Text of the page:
Remarks from an Oratory Address (2014)
(warning: contains some strong language. If this were a movie, it might rate PG-13)
Title: Remarks from an Oratory Address
Completion date: April 2014
Instrumentation: voice, 4-channel live electronics (max patch)
Premiered: 2014 04 26 by the composer at Brandeis University, Waltham, MA.
Thank you, thank you! I’m honored to be here today. Tonight! I speak to you from a moment of great urgency. You know my reputation. I’m a straight-talkin’, straight-shootin’, straight-edge, crook of a smile, brook no junior high deep dish pizza pie kinda guy.
Those dishonorable harlequins want you to believe that they seek “synergetic reconciliation of the logistical standards in paramilitary exposure touchpoints”.
They lie! The truth is far more sinister. “Synergetic reconciliation”? Calibrate your next-gen expectations, friends. They seek only to diversify paradigm analytics vis-a-vis offensive budgetary actions per the downsized visibility platform.
To warfight this extremist radical vision, we will leverage anti-sentimentalist revenue streams to prevent prefabricated pretexts from preempting postwar preparations. At the same time, our postmodernist enemy subjugates the traditional mandate, postponing postaxial prepossession wonks to properly position post-dated possibilities.
I say simply: this ain’t some vigilante, gonzo, Transcendentalist, Commie bullshit. You’ve heard one thing from me today, straight and clear: truth. Thank you, and remember: vote for democracy next week!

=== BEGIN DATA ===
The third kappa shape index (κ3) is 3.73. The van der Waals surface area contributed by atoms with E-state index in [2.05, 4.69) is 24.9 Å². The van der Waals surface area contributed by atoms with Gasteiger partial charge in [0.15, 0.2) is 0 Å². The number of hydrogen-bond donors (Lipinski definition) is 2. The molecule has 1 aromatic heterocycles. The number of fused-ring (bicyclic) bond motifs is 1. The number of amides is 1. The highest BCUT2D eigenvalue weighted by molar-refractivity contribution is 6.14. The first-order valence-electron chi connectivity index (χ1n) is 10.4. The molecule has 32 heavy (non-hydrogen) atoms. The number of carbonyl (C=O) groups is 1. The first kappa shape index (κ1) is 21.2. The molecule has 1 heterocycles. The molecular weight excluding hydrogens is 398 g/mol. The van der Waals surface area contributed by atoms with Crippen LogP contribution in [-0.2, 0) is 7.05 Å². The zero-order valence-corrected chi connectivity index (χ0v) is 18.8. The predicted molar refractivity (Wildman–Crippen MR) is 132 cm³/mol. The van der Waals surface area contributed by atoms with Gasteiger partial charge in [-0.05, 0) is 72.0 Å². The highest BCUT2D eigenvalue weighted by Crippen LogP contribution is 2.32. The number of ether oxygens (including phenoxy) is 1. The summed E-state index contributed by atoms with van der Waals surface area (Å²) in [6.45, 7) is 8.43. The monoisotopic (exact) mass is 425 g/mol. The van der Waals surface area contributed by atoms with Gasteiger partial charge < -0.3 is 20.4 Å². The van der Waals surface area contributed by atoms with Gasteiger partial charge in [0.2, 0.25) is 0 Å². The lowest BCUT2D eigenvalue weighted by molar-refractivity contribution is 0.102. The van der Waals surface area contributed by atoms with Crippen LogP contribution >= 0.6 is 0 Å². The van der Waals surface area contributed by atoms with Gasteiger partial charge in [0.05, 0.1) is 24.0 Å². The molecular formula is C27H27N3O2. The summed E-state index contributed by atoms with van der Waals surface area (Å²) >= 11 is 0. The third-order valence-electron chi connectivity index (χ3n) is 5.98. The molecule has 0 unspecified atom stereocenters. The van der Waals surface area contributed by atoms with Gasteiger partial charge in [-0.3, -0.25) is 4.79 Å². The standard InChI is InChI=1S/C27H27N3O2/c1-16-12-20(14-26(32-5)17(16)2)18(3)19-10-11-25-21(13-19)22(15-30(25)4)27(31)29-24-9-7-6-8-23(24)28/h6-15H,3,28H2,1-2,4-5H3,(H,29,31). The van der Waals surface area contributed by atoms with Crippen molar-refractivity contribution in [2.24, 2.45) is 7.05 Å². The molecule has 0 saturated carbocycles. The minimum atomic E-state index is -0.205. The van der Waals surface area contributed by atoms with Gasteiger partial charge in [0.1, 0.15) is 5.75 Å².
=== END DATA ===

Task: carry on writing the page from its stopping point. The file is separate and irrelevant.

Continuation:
This piece is my second attempt at using electronics and first time mixing it with a live performer. For some ridiculous reason, I decided early on in the process of writing this piece that I would perform it myself – a decision that caused me great grief as the project moved along. I usually don’t feel terribly nervous before performances, but I experienced the worst bout of stage fright before the premiere that I’ve had in years.
Of course, then I actually performed the piece and it was awesome. The decision to perform the piece was intended to push out of my comfort zone and try something new – for me, at least. I’m not a hardcore performer by any means, and have precisely zero prior experience doing so as a vocalist/actor. Well – I guess it worked? I used my own text, edited fairly significantly (for the better), and I think managed to blend music, text, narrative, and theater in an interesting way – something I’ve been trying to do off and on for years now. I’m eager to work in this electronics-plus-theater vein more. We’ll see what happens next time.
As the composer, writer, and performer for this piece I have a very a close relationship with the materials of the piece. My favorite parts of the piece are the rhythmic speaking sections, especially the second one toward the end of the piece, as well as just the text itself. I love this just as a piece of writing and think I achieved intense meaninglessness quite effectively. On the negative side, I think my performance isn’t as strong as it could be, and also that the pacing of the first half is a bit off-kilter (especially in its transitions from gesture to gesture).
Special thanks to Peter Van Zandt Lane for teaching a great class on Max/MSP at Brandeis and from whom I learned basically everything I know of it.